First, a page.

“Everything was harder,” she adds. “And then you put into the whole mix the idea of being socially distanced, so the crew can’t just be on top of each other while they’re working. Your choices were to not shoot until the zombie apocalypse was over, or, you had to head head into it, eyes wide open. We did not want people to watch the show and then say, ‘well, you know, it was COVID, give them a pass.’ People had to watch the show and still feel like it was the show. And if that was not possible to pull off, then then we should wait.”

To pull it off, it took testing hundreds of crew members and actors nearly every day. But it worked: The show never had to shut down due to COVID.

Meanwhile, in another shift this year, Amazon will release “Mrs. Maisel” on a weekly basis for the first time, with two episodes every Friday over four weeks. Sherman-Palladino says she welcomed the idea, vs. the usual streaming service binge-everything-at-once model.

“Our shows are dense, a lot happens,” she says. “It’s not a show I would ever recommend, like, sit down and watch all the shows in one sitting. I just don’t think you’re also going to have the best experience, I think that you’re going to miss stuff.”

As for what’s happening on the show itself, when we last left “The Marvelous Mrs. Maisel” at the end of Season 3, Midge (Rachel Brosnahan) goes too far during her set at the Apollo Theater. That leads headliner Shy Baldwin to kick her off his international tour, right as they’re about to fly out of New York. Now, she’s taking stock of her career, and as Season 4 begins, she’s telling her manager, Susie (Alex Borstein), that she wants more.

“It was time for her to learn about the true driving force in the creative process, which is anger and revenge,” Sherman-Palladino says. “After thinking that she was doing really great, and on tour with Shy Baldwin and that they were really close friends, and they’re pals. And then she screwed up at the Apollo and got nervous and her mouth said things that her brain should have censored first, but they didn’t. And it got her to trouble. And she feels a little betrayed now.”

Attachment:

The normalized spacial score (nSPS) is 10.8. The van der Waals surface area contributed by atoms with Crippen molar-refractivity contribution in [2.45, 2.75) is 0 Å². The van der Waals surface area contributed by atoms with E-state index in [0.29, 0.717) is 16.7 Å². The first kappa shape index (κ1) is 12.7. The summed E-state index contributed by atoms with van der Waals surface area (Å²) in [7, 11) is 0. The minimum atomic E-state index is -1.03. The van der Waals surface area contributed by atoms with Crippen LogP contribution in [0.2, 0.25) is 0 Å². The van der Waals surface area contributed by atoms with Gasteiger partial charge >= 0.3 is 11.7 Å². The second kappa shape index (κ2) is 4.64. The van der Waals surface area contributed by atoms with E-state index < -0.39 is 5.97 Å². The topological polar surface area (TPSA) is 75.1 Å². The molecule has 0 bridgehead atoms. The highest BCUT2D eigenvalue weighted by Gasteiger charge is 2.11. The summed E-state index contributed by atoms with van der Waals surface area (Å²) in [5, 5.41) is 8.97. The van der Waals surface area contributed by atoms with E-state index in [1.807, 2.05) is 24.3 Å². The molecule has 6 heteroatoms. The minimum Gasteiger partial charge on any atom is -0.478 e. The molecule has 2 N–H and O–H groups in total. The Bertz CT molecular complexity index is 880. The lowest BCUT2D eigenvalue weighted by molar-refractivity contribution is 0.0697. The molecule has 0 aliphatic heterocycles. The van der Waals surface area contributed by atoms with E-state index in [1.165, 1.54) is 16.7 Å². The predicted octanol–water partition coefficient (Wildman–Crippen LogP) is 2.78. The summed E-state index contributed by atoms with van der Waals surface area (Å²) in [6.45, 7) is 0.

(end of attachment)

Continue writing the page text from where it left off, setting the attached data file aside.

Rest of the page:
Season 4 includes a “Gilmore Girls” reunion between the Palladinos and Kelly Bishop and Milo Ventimiglia, who guest star this season, as do John Waters and Jason Alexander.

“There is a Milo effect when you have Milo on the set,” Sherman-Palladino says. “Everything just seems a little more livelier and more colorful and everyone seems a little happier and birds will help you get dressed in the morning and he’s just a lovely, darling guy, and we just enjoy having him around. And Kelly is my girl.”

Variety’s Awards Circuit podcast is hosted by Clayton Davis, Michael Schneider, Jazz Tangcay and Jenelle Riley and is your one-stop listen for lively conversations about the best in movies. Michael Schneider is the producer and Drew Griffith edits. Each week, “Awards Circuit” features interviews with top talent and creatives; discussions and debates about awards races and industry headlines; and much, much more. Subscribe via Apple Podcasts, Stitcher, Spotify or anywhere you download podcasts. New episodes post every week.